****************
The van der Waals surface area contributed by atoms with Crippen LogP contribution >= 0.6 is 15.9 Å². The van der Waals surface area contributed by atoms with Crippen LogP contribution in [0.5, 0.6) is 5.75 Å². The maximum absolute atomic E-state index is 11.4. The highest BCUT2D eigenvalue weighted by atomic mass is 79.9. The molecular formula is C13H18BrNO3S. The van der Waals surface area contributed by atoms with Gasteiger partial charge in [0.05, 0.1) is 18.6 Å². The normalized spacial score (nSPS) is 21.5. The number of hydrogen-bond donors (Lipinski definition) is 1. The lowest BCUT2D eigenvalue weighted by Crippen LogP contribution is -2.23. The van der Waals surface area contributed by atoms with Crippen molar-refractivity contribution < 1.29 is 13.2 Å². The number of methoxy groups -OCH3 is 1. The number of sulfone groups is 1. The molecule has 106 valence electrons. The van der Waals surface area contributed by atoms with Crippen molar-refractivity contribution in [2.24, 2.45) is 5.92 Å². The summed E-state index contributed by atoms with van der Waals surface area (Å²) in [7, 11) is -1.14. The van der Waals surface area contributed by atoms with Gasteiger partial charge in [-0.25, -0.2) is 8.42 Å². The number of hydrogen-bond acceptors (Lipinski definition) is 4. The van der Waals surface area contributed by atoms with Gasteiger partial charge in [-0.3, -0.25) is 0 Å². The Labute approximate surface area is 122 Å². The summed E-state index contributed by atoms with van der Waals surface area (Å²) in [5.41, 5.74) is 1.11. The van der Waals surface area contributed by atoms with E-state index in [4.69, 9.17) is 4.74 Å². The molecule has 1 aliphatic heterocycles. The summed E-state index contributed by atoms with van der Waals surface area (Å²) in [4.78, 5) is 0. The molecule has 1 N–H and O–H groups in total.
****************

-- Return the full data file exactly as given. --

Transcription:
The van der Waals surface area contributed by atoms with Crippen LogP contribution >= 0.6 is 15.9 Å². The van der Waals surface area contributed by atoms with Crippen LogP contribution in [0.5, 0.6) is 5.75 Å². The maximum absolute atomic E-state index is 11.4. The highest BCUT2D eigenvalue weighted by atomic mass is 79.9. The molecular formula is C13H18BrNO3S. The van der Waals surface area contributed by atoms with Gasteiger partial charge in [0.05, 0.1) is 18.6 Å². The normalized spacial score (nSPS) is 21.5. The number of hydrogen-bond donors (Lipinski definition) is 1. The lowest BCUT2D eigenvalue weighted by Crippen LogP contribution is -2.23. The van der Waals surface area contributed by atoms with Crippen molar-refractivity contribution < 1.29 is 13.2 Å². The number of methoxy groups -OCH3 is 1. The number of sulfone groups is 1. The molecule has 106 valence electrons. The van der Waals surface area contributed by atoms with Crippen molar-refractivity contribution in [2.24, 2.45) is 5.92 Å². The summed E-state index contributed by atoms with van der Waals surface area (Å²) in [7, 11) is -1.14. The van der Waals surface area contributed by atoms with Gasteiger partial charge in [-0.25, -0.2) is 8.42 Å². The number of hydrogen-bond acceptors (Lipinski definition) is 4. The van der Waals surface area contributed by atoms with Gasteiger partial charge in [-0.3, -0.25) is 0 Å². The Labute approximate surface area is 122 Å². The summed E-state index contributed by atoms with van der Waals surface area (Å²) in [5.41, 5.74) is 1.11. The van der Waals surface area contributed by atoms with E-state index in [4.69, 9.17) is 4.74 Å². The molecule has 1 aliphatic heterocycles. The summed E-state index contributed by atoms with van der Waals surface area (Å²) in [4.78, 5) is 0. The molecule has 1 N–H and O–H groups in total.